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Sows in Groups Preferred

TAGS: Nutrition
Electronic feeding system Just over 10 years ago, Bryan Ruwe decided it was time to move his breeding herd from dirt lots and the hot and cold temperature extremes common to northeast Nebraska to a more controlled environment. The options ranged from individual sow stalls, the most popular choice of the day, to

Just over 10 years ago, Bryan Ruwe decided it was time to move his breeding herd from dirt lots and the hot and cold temperature extremes common to northeast Nebraska to a more controlled environment. The options ranged from individual sow stalls, the most popular choice of the day, to electronic sow feeding systems (ESF).

“We debated what to do. I was used to running sows in big, outside yards, so I hated to see them locked up in a stall the whole time. But it was a big leap from dirt lots to the electronics needed to operate ESF,” the producer from Wayne, NE, admits.

After consulting with the University of Nebraska Extension staff — Mike Brumm and Don Levis — he finally settled on the Osborne TEAM Electronic Sow Feeding (ESF) system “because it was closest to how I was used to managing my sows,” he says.

A new 44 × 150-ft. barn was built in 1998 to accommodate 300 sows from breeding through farrowing. It features three rows of 21 stalls where newly weaned sows are bred and held for about 25 days before being grouped in one of three 30 × 40-ft. pens equipped with the Osborne ESF system. A fourth, slightly smaller pen is used to train and house gilts in their first pregnancy.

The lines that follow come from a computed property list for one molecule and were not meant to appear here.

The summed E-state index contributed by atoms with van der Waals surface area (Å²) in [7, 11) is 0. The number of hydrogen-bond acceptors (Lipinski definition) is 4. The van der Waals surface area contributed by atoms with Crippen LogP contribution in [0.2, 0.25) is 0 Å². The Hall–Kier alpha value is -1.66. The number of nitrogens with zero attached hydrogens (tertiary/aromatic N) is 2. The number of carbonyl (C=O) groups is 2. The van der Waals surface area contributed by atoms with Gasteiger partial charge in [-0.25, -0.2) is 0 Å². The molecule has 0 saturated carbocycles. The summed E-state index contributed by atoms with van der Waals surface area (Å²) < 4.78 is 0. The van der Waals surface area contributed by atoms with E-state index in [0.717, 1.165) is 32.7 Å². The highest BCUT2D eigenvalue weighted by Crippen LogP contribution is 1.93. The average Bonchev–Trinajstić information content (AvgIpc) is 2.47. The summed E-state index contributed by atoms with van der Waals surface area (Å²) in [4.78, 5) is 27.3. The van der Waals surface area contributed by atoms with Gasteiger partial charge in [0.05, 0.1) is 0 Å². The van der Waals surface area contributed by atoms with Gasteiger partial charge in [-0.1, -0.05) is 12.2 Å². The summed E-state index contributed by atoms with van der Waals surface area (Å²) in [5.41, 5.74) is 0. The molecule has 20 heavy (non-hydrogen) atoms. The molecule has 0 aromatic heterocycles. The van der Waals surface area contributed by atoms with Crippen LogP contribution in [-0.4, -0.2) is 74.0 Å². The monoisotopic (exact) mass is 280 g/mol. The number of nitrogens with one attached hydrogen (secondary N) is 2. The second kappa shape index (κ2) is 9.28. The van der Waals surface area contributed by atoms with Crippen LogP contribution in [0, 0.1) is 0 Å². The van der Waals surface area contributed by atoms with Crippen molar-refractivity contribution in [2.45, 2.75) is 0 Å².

Sows of all sizes and parities are grouped 60 per pen. At first, Ruwe admits he was very concerned about the size discrepancy amongst sows.

“On dirt lots, we wouldn't dare throw gilts in with old sows — the sows would have killed them,” he says. Consequently, his breeding herd was rolled frequently. “We kept gilts, ran them 4-5 parities, then turned the herd and brought in another group of gilts,” he explains.

That's all changed with ESF. “We don't sort by size; it doesn't matter if they're an eighth-parity sow or a first-parity sow, we just mix them all together. That was one of my biggest concerns at first, but it's not a big issue,” he says. “Sure, there's still a definite pecking order to the pen, but I see more aggression between big, old sows. They will go around picking fights for a couple of hours, but generally they have it out of their systems by the next day. The young, more timid sows stay out of the way, off in a corner.”

The sows are fed on a 24-hour cycle; all receive 4.2 lb./day, regardless of size, age or condition. “I tried feeding about 3.8 lb./day to Day 90 of gestation, then bumping them up five days later, then again another five days after that. I thought that would be the way to manage it, but we were getting some really big sows and some were getting too fat. Now, I feed them all 4.2 lb./day, year 'round, until they're moved to the farrowing rooms, and I think they are in a lot better condition,” he says.

No Loitering

The sow's radio frequency identification (RFID) tags signal the ESF feed drop. “She's got to have her nose in the feed pan for the antenna to read the tag,” he explains.

Feed delivery is metered by revolutions of an auger. For example, the auger may be set to drop feed every 35 seconds. When the last drop occurs, the sow has about three minutes to finish eating before the air-operated rear door opens. “The next sow waiting to enter is the incentive for that sow to leave,” he notes.

Sows can enter the feeding station at any time, but if the system recognizes that a sow has already eaten her daily allotment, the rear door opens and the next hungry sow encourages her to vacate the station.